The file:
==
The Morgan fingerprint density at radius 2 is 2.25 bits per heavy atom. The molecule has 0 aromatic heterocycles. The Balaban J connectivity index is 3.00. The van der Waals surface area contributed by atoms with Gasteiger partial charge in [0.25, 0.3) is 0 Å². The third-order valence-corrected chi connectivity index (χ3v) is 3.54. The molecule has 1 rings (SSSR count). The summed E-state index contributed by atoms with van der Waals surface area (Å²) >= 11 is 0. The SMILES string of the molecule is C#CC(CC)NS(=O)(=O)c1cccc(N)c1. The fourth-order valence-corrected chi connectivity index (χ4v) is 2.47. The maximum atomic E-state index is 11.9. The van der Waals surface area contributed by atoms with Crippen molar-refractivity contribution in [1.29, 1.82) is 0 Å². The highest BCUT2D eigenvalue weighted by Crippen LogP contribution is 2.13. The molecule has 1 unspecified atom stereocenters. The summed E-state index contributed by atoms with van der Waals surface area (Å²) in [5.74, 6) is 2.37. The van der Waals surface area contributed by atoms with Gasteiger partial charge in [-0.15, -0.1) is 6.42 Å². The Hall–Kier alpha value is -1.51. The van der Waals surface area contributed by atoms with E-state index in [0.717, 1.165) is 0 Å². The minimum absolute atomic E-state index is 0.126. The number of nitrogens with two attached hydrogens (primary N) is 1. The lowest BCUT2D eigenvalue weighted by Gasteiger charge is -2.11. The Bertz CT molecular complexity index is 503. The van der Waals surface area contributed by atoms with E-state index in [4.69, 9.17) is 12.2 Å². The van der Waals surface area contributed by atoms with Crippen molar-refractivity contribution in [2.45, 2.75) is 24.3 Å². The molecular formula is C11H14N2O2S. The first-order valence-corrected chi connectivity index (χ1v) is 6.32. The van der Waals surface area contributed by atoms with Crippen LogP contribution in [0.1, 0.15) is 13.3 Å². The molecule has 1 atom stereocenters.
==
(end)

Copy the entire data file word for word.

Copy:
The Morgan fingerprint density at radius 2 is 2.25 bits per heavy atom. The molecule has 0 aromatic heterocycles. The Balaban J connectivity index is 3.00. The van der Waals surface area contributed by atoms with Gasteiger partial charge in [0.25, 0.3) is 0 Å². The third-order valence-corrected chi connectivity index (χ3v) is 3.54. The molecule has 1 rings (SSSR count). The summed E-state index contributed by atoms with van der Waals surface area (Å²) >= 11 is 0. The SMILES string of the molecule is C#CC(CC)NS(=O)(=O)c1cccc(N)c1. The fourth-order valence-corrected chi connectivity index (χ4v) is 2.47. The maximum atomic E-state index is 11.9. The van der Waals surface area contributed by atoms with Crippen molar-refractivity contribution in [1.29, 1.82) is 0 Å². The highest BCUT2D eigenvalue weighted by Crippen LogP contribution is 2.13. The molecule has 1 unspecified atom stereocenters. The summed E-state index contributed by atoms with van der Waals surface area (Å²) in [5.74, 6) is 2.37. The van der Waals surface area contributed by atoms with Gasteiger partial charge in [-0.15, -0.1) is 6.42 Å². The Hall–Kier alpha value is -1.51. The van der Waals surface area contributed by atoms with E-state index in [0.717, 1.165) is 0 Å². The minimum absolute atomic E-state index is 0.126. The number of nitrogens with two attached hydrogens (primary N) is 1. The lowest BCUT2D eigenvalue weighted by Gasteiger charge is -2.11. The Bertz CT molecular complexity index is 503. The van der Waals surface area contributed by atoms with E-state index in [4.69, 9.17) is 12.2 Å². The van der Waals surface area contributed by atoms with Crippen molar-refractivity contribution in [2.45, 2.75) is 24.3 Å². The molecular formula is C11H14N2O2S. The first-order valence-corrected chi connectivity index (χ1v) is 6.32. The van der Waals surface area contributed by atoms with Crippen LogP contribution in [0.1, 0.15) is 13.3 Å². The molecule has 1 atom stereocenters.